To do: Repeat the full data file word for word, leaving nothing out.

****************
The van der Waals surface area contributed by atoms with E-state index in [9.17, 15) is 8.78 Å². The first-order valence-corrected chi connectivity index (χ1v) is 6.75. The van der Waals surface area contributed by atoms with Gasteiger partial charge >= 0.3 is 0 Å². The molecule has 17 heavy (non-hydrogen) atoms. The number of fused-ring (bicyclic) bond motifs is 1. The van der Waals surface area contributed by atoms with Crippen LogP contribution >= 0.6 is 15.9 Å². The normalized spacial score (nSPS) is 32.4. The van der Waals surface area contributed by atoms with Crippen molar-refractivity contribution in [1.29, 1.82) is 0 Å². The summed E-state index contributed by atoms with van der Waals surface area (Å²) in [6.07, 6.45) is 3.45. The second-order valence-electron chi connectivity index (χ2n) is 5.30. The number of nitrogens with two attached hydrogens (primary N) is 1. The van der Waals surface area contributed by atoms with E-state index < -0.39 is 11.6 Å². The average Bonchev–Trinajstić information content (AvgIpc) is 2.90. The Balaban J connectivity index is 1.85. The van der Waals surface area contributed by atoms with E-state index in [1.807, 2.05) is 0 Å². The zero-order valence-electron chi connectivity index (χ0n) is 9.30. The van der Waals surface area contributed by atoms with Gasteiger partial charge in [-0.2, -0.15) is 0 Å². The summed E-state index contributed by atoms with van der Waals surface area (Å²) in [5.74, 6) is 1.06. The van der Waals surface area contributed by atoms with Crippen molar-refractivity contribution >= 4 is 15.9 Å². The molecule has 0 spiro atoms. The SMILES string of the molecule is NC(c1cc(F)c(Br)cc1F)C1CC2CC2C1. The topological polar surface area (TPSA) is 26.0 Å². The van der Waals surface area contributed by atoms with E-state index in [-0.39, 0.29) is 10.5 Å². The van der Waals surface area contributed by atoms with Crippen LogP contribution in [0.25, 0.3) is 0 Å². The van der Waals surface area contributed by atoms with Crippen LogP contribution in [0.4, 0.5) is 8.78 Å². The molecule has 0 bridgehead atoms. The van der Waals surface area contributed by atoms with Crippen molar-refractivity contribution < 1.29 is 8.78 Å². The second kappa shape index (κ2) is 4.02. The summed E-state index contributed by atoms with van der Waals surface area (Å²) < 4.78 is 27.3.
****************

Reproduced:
The van der Waals surface area contributed by atoms with E-state index in [9.17, 15) is 8.78 Å². The first-order valence-corrected chi connectivity index (χ1v) is 6.75. The van der Waals surface area contributed by atoms with Gasteiger partial charge >= 0.3 is 0 Å². The molecule has 17 heavy (non-hydrogen) atoms. The number of fused-ring (bicyclic) bond motifs is 1. The van der Waals surface area contributed by atoms with Crippen LogP contribution >= 0.6 is 15.9 Å². The normalized spacial score (nSPS) is 32.4. The van der Waals surface area contributed by atoms with Crippen molar-refractivity contribution in [1.29, 1.82) is 0 Å². The summed E-state index contributed by atoms with van der Waals surface area (Å²) in [6.07, 6.45) is 3.45. The second-order valence-electron chi connectivity index (χ2n) is 5.30. The number of nitrogens with two attached hydrogens (primary N) is 1. The van der Waals surface area contributed by atoms with E-state index < -0.39 is 11.6 Å². The average Bonchev–Trinajstić information content (AvgIpc) is 2.90. The Balaban J connectivity index is 1.85. The van der Waals surface area contributed by atoms with E-state index in [1.807, 2.05) is 0 Å². The zero-order valence-electron chi connectivity index (χ0n) is 9.30. The van der Waals surface area contributed by atoms with Gasteiger partial charge in [-0.2, -0.15) is 0 Å². The summed E-state index contributed by atoms with van der Waals surface area (Å²) in [5.74, 6) is 1.06. The van der Waals surface area contributed by atoms with Crippen molar-refractivity contribution >= 4 is 15.9 Å². The molecule has 0 spiro atoms. The SMILES string of the molecule is NC(c1cc(F)c(Br)cc1F)C1CC2CC2C1. The topological polar surface area (TPSA) is 26.0 Å². The van der Waals surface area contributed by atoms with E-state index in [-0.39, 0.29) is 10.5 Å². The van der Waals surface area contributed by atoms with Crippen LogP contribution in [0.25, 0.3) is 0 Å². The van der Waals surface area contributed by atoms with Crippen LogP contribution in [0.4, 0.5) is 8.78 Å². The molecule has 0 bridgehead atoms. The van der Waals surface area contributed by atoms with Crippen molar-refractivity contribution < 1.29 is 8.78 Å². The second kappa shape index (κ2) is 4.02. The summed E-state index contributed by atoms with van der Waals surface area (Å²) < 4.78 is 27.3.